James Cohan Gallery’s Lower East Side Outpost Will Cater to Hip Art Patrons

291 Grand Street.

New York gallery owner James Cohan is opening up a downtown outpost of his eponymous gallery in October at 291 Grand Street.

He will join established dealers like Andrew Edlin and Jeanne Greenberg Rohatyn as well as relative newcomers like Rachel Uffner and Candice Madey in crowning the Lower East Side as the city’s official neighborhood for happening art.

Cohan will open in the ground floor space on Grand Street with an exhibition of Robert Smithson’s rarely exhibited Pop works from the early ’60s, according to the New York Times. The gallery also has a space in Shanghai, which Cohan opened in 2008.

“The Lower East Side is associated with showing younger artists, and here’s an exhibition of an artist when he was in his mid-20s who then went on to make landmark sculpture,” Cohan, who represents Smithson’s estate, told the Times.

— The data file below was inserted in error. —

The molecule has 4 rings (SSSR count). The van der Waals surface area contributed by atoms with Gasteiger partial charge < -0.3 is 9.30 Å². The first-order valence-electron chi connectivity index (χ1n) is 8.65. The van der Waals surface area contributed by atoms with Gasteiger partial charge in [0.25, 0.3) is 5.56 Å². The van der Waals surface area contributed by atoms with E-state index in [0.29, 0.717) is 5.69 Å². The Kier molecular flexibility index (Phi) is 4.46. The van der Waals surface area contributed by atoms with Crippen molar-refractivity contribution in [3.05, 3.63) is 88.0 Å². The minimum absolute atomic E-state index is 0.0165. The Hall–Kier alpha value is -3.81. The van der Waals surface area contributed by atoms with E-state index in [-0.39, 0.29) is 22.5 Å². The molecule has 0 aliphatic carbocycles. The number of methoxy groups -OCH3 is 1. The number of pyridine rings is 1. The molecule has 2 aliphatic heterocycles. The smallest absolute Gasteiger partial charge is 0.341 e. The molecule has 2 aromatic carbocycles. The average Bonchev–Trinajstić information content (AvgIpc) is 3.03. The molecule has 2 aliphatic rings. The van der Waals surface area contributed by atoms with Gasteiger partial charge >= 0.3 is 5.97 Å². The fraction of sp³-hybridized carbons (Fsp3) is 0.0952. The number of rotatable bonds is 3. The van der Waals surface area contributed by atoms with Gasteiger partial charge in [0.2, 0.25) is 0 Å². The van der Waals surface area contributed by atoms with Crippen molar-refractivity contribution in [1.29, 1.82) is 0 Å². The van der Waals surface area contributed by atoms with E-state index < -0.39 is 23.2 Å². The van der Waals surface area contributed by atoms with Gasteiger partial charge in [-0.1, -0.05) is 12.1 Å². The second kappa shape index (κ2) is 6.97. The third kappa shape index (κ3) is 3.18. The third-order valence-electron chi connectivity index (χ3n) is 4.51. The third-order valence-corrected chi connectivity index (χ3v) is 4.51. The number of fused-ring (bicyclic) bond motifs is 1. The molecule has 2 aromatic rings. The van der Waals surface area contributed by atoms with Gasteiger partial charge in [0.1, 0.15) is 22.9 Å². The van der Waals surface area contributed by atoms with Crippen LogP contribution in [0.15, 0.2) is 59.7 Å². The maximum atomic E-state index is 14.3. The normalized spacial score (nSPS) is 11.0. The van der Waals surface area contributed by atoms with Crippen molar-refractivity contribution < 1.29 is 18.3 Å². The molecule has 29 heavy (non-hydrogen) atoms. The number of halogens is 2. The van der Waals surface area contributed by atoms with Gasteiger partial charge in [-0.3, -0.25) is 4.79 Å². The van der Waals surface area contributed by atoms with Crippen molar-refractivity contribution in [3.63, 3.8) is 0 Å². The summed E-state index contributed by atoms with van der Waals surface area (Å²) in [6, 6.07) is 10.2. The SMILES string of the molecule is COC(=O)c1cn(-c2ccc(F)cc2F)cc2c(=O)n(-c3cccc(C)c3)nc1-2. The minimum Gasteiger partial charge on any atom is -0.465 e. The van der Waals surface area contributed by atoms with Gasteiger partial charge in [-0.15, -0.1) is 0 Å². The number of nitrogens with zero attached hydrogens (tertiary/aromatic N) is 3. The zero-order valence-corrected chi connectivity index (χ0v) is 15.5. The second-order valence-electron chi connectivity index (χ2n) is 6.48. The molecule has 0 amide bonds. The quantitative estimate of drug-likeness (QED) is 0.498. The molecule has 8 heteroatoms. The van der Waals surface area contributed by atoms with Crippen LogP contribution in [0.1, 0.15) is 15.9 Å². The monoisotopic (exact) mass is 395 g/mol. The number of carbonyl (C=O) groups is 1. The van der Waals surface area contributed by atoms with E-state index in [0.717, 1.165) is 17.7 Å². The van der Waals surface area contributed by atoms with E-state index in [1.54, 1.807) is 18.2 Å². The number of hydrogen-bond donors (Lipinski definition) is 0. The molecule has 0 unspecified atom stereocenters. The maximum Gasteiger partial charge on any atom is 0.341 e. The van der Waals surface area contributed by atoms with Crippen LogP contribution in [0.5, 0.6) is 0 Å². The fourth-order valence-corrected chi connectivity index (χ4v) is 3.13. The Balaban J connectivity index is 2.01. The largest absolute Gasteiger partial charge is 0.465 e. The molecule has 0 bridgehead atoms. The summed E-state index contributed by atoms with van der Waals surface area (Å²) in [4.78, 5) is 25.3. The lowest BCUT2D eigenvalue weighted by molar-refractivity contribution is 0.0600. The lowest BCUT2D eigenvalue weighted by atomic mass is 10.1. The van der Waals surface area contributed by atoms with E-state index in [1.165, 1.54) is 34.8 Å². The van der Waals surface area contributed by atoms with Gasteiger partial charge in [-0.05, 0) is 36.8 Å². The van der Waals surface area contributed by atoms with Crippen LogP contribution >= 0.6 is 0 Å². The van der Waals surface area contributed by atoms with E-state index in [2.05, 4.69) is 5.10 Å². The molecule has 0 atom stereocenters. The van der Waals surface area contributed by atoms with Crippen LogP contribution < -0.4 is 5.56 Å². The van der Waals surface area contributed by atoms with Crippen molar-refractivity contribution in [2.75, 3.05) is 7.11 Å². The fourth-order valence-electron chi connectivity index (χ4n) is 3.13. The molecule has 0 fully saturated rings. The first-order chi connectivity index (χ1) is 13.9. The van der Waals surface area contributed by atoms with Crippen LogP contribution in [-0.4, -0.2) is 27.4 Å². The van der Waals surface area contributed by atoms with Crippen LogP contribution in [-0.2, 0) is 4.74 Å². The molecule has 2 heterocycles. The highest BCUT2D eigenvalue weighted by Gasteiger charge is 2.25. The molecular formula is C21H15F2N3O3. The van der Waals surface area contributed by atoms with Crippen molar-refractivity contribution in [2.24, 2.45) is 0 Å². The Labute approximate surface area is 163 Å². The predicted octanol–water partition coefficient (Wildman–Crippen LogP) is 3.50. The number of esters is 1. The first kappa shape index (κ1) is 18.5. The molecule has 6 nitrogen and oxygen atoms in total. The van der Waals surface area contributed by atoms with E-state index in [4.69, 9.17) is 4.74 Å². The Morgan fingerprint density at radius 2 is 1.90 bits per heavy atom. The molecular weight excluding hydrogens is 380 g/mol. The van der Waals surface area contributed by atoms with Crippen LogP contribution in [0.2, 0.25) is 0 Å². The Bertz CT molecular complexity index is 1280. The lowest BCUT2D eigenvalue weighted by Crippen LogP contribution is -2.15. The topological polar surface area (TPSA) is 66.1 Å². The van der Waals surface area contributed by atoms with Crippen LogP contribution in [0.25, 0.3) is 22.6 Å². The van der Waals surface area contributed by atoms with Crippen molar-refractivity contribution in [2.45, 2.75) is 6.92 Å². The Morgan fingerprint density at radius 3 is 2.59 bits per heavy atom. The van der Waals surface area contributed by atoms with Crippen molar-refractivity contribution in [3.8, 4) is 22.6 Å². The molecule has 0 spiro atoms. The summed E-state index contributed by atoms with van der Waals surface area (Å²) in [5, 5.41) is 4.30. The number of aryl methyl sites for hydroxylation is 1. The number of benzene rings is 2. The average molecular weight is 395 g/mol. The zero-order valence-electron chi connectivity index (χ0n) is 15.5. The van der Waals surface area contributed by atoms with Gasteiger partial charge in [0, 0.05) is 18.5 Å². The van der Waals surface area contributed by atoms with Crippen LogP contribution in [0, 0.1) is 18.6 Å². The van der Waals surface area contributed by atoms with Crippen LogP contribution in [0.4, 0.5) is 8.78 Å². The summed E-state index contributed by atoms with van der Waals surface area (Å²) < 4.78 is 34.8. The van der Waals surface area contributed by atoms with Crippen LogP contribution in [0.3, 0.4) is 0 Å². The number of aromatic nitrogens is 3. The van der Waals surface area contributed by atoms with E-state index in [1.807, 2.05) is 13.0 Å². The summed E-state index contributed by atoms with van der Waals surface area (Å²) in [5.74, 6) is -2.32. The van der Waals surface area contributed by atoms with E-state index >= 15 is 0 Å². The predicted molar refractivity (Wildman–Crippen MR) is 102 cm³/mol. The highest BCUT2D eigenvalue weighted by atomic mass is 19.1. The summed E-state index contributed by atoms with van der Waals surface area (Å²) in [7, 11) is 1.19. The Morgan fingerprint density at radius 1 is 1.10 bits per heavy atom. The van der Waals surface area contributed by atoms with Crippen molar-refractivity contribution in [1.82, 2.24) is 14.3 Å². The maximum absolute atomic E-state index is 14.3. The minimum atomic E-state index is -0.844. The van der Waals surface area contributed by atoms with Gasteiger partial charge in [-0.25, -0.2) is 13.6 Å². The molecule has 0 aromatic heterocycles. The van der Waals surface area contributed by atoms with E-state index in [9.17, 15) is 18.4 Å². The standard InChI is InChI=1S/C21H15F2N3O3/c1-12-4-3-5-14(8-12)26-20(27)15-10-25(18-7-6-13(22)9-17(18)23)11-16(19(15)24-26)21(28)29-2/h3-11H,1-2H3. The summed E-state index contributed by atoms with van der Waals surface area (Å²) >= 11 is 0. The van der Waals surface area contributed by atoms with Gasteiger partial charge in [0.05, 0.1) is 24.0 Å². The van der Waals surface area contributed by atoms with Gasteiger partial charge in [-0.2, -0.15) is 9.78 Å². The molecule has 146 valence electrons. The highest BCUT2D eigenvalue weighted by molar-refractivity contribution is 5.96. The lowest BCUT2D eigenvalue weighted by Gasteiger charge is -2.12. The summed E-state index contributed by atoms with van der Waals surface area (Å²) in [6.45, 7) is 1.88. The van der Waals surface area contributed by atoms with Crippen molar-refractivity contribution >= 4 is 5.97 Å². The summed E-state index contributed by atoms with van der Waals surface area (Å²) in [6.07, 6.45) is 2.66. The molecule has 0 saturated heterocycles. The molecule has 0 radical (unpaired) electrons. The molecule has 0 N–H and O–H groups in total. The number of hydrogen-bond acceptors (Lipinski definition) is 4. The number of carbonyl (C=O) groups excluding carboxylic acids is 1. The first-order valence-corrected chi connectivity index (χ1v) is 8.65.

“With the ever-expanding art fair phenomenon, we think it’s important to focus on great exhibitions as well because, at the end of the day, that’s what matters for artists,” he continued.

The building, which is actually on the border of the LES and Chinatown, is also home to artist-run hotspot 47 Canal, an outpost of Gavin Brown’s enterprise, and the Nathalie Karg Gallery, a recent transplant from Noho, along with Lia Gangitano’s East Houston Street mainstay, Participant, Inc.

While Chelsea continues to be the undeniable mecca of blue-chip art, dealers are flocking to the hipper, grittier downtown area, where cheaper rents and a younger clientele allow them to show less established artists.

Last year, Marianne Boesky opened Boesky East around the same time Larry Gagosian launched a pop-up in the area, causing locals to wonder whether the neighborhood could possibly be over already. Luckily, it looks like a visit from Larry wasn’t enough to kill the vibes below Houston Street.

Those gallerists who aren’t tempted by the LES seem to be opting for the sunny haven of California, where space is ample and rent is similarly modest.

 James and Jane Cohan. Photo: Patrick McMullan.

James and Jane Cohan.
Photo: Patrick McMullan.

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